Verb errors can take several forms on the SAT. Here, we’ll examine two of these — tense error and mood errors — and which clue words can help you identify and correct them. What SAT grammar rules do you need to know about verb tense?
You’re probably familiar with the three main tenses — past, present, and future. However, you may not be as comfortable with the various forms of this trio, and knowing when to use them can be surprisingly tricky.
If you need a refresher on the tenses, check out our grammar guide to verb tenses.
The SAT Writing test uses certain words and phrases to clue you into which tense should be used in each problem. One of the easiest ways to check for tense errors is to look at the other verbs in the sentence or in the sentences around the underlined portion. If everything else is in a certain tense, it is likely, although not guaranteed, that the selected verb should also be in that tense.
When faced with a choice between perfect tenses and regular tenses, though, you’ll have to dig a little deeper. For example, if you have to choose between using the regular past tense or the past perfect, look for the words “before” or “until”. These words indicate that something began and ended sometime in the past, which is the definition of past perfect tense. Words like “since” or “after” should point you in the direction of present perfect, meaning something began in the past but is still happening.
Example (regular past tense): James drank three cups of coffee this morning.
Example (past perfect tense): Before he got to work this morning, James had drunk three cups of coffee.
Mood-based questions appear much more rarely than those focused on verb tense, but it’s still a good idea to become familiar with them since they can be a little tricky.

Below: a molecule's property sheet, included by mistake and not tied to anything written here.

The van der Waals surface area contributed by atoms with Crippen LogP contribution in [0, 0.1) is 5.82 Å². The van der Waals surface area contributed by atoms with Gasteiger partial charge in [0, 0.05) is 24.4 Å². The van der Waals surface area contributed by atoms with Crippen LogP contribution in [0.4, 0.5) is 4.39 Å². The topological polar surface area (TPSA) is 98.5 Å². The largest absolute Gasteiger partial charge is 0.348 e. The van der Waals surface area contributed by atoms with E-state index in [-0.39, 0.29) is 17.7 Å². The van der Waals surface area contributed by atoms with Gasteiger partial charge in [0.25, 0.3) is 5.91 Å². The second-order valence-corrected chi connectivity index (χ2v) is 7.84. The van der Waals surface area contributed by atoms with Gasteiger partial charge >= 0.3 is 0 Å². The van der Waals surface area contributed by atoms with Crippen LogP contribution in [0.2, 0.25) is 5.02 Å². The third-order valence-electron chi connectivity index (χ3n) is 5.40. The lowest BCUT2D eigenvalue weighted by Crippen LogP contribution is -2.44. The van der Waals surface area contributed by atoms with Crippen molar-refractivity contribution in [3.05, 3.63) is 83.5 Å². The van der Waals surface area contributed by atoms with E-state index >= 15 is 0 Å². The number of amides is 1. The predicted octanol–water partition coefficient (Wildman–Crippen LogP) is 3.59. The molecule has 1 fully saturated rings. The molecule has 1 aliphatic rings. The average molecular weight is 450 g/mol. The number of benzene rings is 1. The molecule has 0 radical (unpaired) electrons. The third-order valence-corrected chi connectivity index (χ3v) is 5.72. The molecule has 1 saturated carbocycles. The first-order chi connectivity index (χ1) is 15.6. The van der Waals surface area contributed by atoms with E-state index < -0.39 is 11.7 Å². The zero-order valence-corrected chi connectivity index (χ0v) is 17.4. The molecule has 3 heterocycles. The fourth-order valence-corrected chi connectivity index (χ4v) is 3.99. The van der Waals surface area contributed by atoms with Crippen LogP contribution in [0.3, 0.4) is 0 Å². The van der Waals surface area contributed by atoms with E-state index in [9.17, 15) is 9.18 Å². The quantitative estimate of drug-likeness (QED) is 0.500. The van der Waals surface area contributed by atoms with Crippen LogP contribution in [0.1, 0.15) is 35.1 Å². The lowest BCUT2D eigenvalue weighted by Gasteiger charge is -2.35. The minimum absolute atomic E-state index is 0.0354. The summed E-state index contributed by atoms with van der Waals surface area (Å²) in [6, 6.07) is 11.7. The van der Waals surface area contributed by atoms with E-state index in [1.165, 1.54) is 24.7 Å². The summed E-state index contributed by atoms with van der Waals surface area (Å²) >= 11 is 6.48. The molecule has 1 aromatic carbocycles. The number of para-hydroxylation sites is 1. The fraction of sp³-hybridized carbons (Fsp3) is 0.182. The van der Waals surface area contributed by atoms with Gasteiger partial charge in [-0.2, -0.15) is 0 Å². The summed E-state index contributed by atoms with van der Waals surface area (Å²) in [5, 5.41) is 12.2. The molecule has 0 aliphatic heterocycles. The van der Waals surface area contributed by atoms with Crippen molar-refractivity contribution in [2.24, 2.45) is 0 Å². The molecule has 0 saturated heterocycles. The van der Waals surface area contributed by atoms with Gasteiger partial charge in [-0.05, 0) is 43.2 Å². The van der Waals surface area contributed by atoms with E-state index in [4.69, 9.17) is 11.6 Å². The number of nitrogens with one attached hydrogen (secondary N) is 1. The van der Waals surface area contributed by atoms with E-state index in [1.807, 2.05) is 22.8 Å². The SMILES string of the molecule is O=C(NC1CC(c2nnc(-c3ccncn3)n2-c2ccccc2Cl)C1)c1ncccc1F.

There are three main types of mood in English: indicative, imperative, and subjunctive.
Most sentences are in indicative mood, which is the standard, information-sharing mood.
Example: The humidity is making my hair frizzy today.
Imperative mood is specific to sentences that instruct someone to do something.
Example: Go brush the dog.
Example: George, don’t do that.
Subjunctive mood is the one that confuses most people. It only comes into play when a sentence is talking about something hypothetical, counter-to-fact, or wishful. Keep an eye out for the words “if”, “would have”, “should have”, “wish”, etc. They tell you that subjunctive mood is potentially being tested.
The most common errors the SAT makes with subjunctive mood involve the verb “to be”. Where you would normally use “was”, for example, subjunctive mood uses “were”.
Example: If I were you.
NOTE: “If I was you” is incorrect, no matter what Meghan Trainor says!
Subjunctive mood also uses the verb “to be” in its basic form when you might not expect it.
Example: The teacher asked that we be in our seats before the bell rang.
Because the above example is discussing a situation in the future that has not yet occurred, we use the word “be” instead of any other form of the verb. These instances of the subjunctive mood tend to feel pretty natural, so they don’t stand out as much as uses of “were” do.
And there you have the essentials of verb tense and mood errors on the SAT. These and subject-verb agreement errors are pretty common on the SAT, so when in doubt, check the verbs!
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